A university professor has called on the Government to relinquish control of the COVID-19 response to an expert health group, to lessen the risks political decisions will get in the way of a good health response.
New Zealand's handling of the pandemic has been hailed internationally, and we're one of the last few countries in the world without any local transmission of the virus, which has killed millions over the past 18 months.
But the Government is "taking a punt" by allowing Kiwis to come home from parts of Australia without self-isolating or going into managed isolation and quarantine (MIQ), University of Auckland professor of medicine Des Gorman told Newshub Nation on Saturday.
The Government on Friday paused the trans-Tasman travel bubble for eight weeks, with outbreaks of the highly infectious Delta variant of COVID-19 in Victoria and New South Wales (NSW). However, Kiwis arriving over the next seven days from other parts of Australia won't have to go into MIQ or self-isolate at home - despite the country's porous state borders allowing the virus to spread between jurisdictions.
Dr Gorman said the decision is partly due to a lack of rooms in MIQ, but the Government was also "trying to manage the optics", with many Kiwis otherwise left stranded. MIQ slots are booked out for months, and new ones that appear are snapped up in seconds.
"One of the problems with the politicisation of any health response is that it's hard enough managing the health risk and the economic risk, but when you have electoral risk as well, it's very, very difficult. We've seen politicians all around the world struggle to get the balance right. It's a matter of what's the right thing to do, versus what's the thing the public would like to see me do?"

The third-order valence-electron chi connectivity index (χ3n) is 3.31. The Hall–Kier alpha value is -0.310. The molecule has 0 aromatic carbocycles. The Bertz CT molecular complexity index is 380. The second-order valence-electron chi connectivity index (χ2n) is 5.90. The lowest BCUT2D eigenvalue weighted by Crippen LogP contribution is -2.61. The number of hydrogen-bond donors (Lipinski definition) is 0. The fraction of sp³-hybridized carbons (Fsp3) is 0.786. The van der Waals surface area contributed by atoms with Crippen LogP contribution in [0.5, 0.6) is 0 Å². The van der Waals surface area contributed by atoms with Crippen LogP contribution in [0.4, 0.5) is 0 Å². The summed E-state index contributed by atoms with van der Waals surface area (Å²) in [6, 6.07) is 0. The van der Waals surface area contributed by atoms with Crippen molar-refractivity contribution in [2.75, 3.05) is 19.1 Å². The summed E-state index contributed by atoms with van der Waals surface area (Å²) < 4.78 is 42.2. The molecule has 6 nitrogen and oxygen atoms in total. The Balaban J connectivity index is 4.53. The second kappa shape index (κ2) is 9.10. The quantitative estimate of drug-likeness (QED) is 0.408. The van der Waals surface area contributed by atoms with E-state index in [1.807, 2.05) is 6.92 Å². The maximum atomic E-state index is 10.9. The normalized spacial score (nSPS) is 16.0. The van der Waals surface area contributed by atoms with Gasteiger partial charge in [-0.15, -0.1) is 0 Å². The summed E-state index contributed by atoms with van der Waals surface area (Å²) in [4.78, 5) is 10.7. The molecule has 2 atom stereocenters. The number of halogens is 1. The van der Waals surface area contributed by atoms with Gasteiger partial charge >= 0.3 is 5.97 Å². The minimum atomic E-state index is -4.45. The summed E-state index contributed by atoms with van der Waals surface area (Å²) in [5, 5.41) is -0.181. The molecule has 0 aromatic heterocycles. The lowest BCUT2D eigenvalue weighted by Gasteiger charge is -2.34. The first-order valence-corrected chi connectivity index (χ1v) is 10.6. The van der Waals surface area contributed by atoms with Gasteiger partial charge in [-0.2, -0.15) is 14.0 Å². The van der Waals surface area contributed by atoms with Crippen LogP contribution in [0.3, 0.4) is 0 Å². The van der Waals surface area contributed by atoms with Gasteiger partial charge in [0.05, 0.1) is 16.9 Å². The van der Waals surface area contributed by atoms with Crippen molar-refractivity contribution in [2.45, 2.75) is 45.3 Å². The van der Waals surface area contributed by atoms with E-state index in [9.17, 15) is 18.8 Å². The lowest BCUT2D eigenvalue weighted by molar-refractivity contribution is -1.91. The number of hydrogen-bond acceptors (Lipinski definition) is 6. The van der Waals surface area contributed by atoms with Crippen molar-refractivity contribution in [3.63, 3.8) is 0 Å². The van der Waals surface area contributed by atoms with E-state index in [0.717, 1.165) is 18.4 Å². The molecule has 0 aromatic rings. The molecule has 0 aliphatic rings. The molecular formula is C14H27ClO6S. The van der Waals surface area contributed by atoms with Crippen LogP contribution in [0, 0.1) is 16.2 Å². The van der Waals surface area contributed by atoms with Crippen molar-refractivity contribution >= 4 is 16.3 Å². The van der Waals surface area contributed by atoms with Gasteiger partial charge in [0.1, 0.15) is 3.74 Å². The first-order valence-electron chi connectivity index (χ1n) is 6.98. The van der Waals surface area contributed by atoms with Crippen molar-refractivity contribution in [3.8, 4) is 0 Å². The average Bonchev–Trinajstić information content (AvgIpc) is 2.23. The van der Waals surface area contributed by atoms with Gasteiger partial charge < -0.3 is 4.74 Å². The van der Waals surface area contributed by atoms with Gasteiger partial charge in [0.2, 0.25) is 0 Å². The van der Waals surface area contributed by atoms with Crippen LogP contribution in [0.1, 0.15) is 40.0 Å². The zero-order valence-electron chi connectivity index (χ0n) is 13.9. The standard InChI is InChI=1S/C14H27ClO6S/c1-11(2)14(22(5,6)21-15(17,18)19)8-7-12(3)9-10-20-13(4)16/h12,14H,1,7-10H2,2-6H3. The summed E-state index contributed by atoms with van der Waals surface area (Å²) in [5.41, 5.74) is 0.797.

He said Australians are clearly fed up with ongoing restrictions, ignoring lockdown measures and prolonging the outbreak. Even without COVID-19 in the community, Kiwis will eventually want more travel freedoms back - particularly when most of us are vaccinated, hopefully later this year.
"There's going to come a point where the desire to go back to life as normal becomes so overwhelming, it will become almost unmanageable. We're seeing that in Sydney now. The Premier gets up and says there's 100 new cases of which 40 to 50 were wandering around the community - clearly when she said 'go home, stay home', a lot of Australians said 'no thank you'."
Dr Gorman condemned the UK's decision to do away with restrictions right in the middle of a surge in cases thanks to the Delta variant. When case numbers were low earlier this year, Prime Minister Boris Johnson promised an "irreversible" roadmap towards opening up - and while there was a brief delay, he stuck to the plan.
There are now more than 40,000 new cases being reported every day, with that expected to rise now restrictions are gone. Luckily two-thirds of Brits have been vaccinated, reducing the likelihood deaths will rise to the levels seen during the massive wave at the start of the year.
"I think it's early, I think it's precipitous, I think it's probably dangerous," said Dr Gorman. "But I understand why it became a political necessity."
To avoid the same happening here, he wants the COVID response to be handled by someone other than politicians.
"I think we also have got to the point - and this is true for most countries around the world - where we need to start shifting the way we govern and manage the pandemic. If you think about the way in which we govern ACC, the Super Fund, it's at arm's length from politics - it's an expert governance group.
"The Government makes it clear to the group what its expectations are, but then gets out of the way of people who are actually experts."